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2010 in Review

2 Jan

The stats helper monkeys at WordPress.com mulled over how this blog did in 2010, and here’s a high-level summary of its overall health:

Healthy blog!

The Blog-Health-o-Meter™ reads Wow.

Crunchy numbers

Featured image

The average container ship can carry about 4,500 containers. This blog was viewed about 20,000 times in 2010. If each view were a shipping container, your blog would have filled about 4 fully loaded ships.

 

In 2010, there were 31 new posts, growing the total archive of this blog to 114 posts. There were 26 pictures uploaded, taking up a total of 3mb. That’s about 2 pictures per month.

The busiest day of the year was June 8th with 235 views. The most popular post that day was “Should I move to NYC without a job?”.

Where did they come from?

The top referring sites in 2010 were facebook.com, twitter.com, newnewyorkers.info, cityroom.blogs.nytimes.com, and raycheerache.wordpress.com.

Some visitors came searching, mostly for how to move to nyc, move to nyc, how to move to nyc with no money, moving to nyc without a job, and should i move to nyc.

Attractions in 2010

These are the posts and pages that got the most views in 2010.

1

“Should I move to NYC without a job?” September 2009
3 comments

2

“How to move to NYC with no money” May 2010
8 comments

3

Frugal Find #2: An apartment in Manhattan July 2009
3 comments

4

Don’t move to Brooklyn July 2009
14 comments

5

FAQ June 2009
5 comments

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“Should I sublet over the holidays?”

1 Dec

In New York City, doing the math on what you’re paying for your apartment when you’re on holiday vacation is  downright painful. Sooner or later, it occurs to all of us*: Oh, the money you’d save by subletting!

But if you’re not living alone (and if you’re reading this blog slash new to the city, you’re probably not), getting it right can be an onerous, complicated process that could go south before you can say cha-ching. There are situations that can work, however, and here are some things to think about:

• PLEASE check with your roommates first. You need to consider their comfort level with a stranger being on the premises, too, especially if they’ll be gone over the holidays as well, and their bedrooms don’t have doors that lock from the outside. Most don’t.

• Post your ad on Facebook. That way, you can be dealing with friends of friends. If that doesn’t work and you still really want to do this, and dedicate the time to vetting a stranger, read on.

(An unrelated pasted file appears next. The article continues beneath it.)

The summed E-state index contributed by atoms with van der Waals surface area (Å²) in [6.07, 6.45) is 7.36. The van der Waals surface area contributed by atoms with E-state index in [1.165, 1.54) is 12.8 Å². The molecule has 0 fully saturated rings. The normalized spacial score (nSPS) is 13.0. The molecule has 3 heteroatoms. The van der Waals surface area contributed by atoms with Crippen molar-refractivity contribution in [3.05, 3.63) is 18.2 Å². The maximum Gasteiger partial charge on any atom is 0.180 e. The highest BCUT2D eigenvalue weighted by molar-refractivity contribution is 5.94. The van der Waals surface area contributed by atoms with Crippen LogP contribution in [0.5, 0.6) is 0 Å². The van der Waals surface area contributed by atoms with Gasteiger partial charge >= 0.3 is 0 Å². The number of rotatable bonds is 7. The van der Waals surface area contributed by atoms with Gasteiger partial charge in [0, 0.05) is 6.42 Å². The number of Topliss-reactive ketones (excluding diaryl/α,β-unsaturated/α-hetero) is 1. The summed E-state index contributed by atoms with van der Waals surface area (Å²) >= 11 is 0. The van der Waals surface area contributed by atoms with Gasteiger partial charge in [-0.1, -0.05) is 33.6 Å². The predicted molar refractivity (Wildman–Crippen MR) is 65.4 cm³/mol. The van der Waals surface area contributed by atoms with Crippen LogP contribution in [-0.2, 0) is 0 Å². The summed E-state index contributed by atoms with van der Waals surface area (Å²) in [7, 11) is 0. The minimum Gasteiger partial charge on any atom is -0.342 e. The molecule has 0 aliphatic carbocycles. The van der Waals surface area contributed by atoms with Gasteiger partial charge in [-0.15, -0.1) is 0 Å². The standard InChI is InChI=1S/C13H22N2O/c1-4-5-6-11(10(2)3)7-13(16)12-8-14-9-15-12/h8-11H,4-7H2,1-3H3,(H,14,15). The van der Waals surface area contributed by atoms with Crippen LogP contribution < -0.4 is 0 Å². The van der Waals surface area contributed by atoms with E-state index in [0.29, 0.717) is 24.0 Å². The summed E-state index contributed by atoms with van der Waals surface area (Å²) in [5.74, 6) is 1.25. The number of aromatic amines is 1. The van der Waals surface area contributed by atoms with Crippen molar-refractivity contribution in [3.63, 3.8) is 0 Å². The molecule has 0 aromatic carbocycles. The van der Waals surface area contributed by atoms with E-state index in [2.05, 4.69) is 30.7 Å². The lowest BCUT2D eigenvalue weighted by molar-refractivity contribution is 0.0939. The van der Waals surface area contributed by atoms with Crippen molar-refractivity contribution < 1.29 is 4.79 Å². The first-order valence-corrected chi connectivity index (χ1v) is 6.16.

• If you’re going the Craigslist route, approach it as a hiring manager would. Get references, both professional and person, proof of employment, and meet with them in person. You will get a gut feeling, and it will be correct. If you don’t have time to be thorough, no amount of money saved will be worth the unease.

• Store your valuables at a friend’s place while you’re gone, or take them with you. Even if the person you’re subletting to would never dream of stealing, you do not want to tempt them regardless.

• Make the rules clear. I’d recommend confining their use of the apartment to the bedroom and bathroom, and not offering up extensive use (or any use) of your cookery. Ask that they bring their own bedding, towels and toiletries, even if you are somehow connected to this person.

• Name your price. You probably won’t be able to charge $400 a night for your small quarters, but hell, if you’re not going to profit handsomely from this, there is no point in taking the risks and time it takes to do it right. That said, negotiate.

Has anyone done this, or knows someone who has, who wants to weigh in?

*Full disclosure: I have never done this myself — I am merely part of the tempted masses.

Hey, it’s OK…

16 Oct

• to refuse to take a flyer from that annoying, sandwich board-wearing person in the street, even if they wave it right under your nose.
• to congratulate yourself and your S.O. for surviving the mayhem that is Trader Joe’s, and still holding hands after.
• to pretend you’re running late when a clipboard-wielding Greenpeace volunteer tries to get you to sign something in Union Square.
• to tune out when your friends in other cities talk about how big their apartments are and how cheap their rent is.
• to decide not to buy something off Craigslist when you arrive and find it is not what you want, not what was described or in worse condition than promised.
• to get giddy when “New York, New York” comes on — or whenever you’re in Times Square. (Previously: Stay a Tourist Forever.)
• to bow out of yet another trip to the Met with out-of-town guests.
• to respond to a friend’s story with, “This totally reminds me of that episode of Sex and the City where…”

(The title of today’s post was inspired by my favorite feature in Glamour magazine.)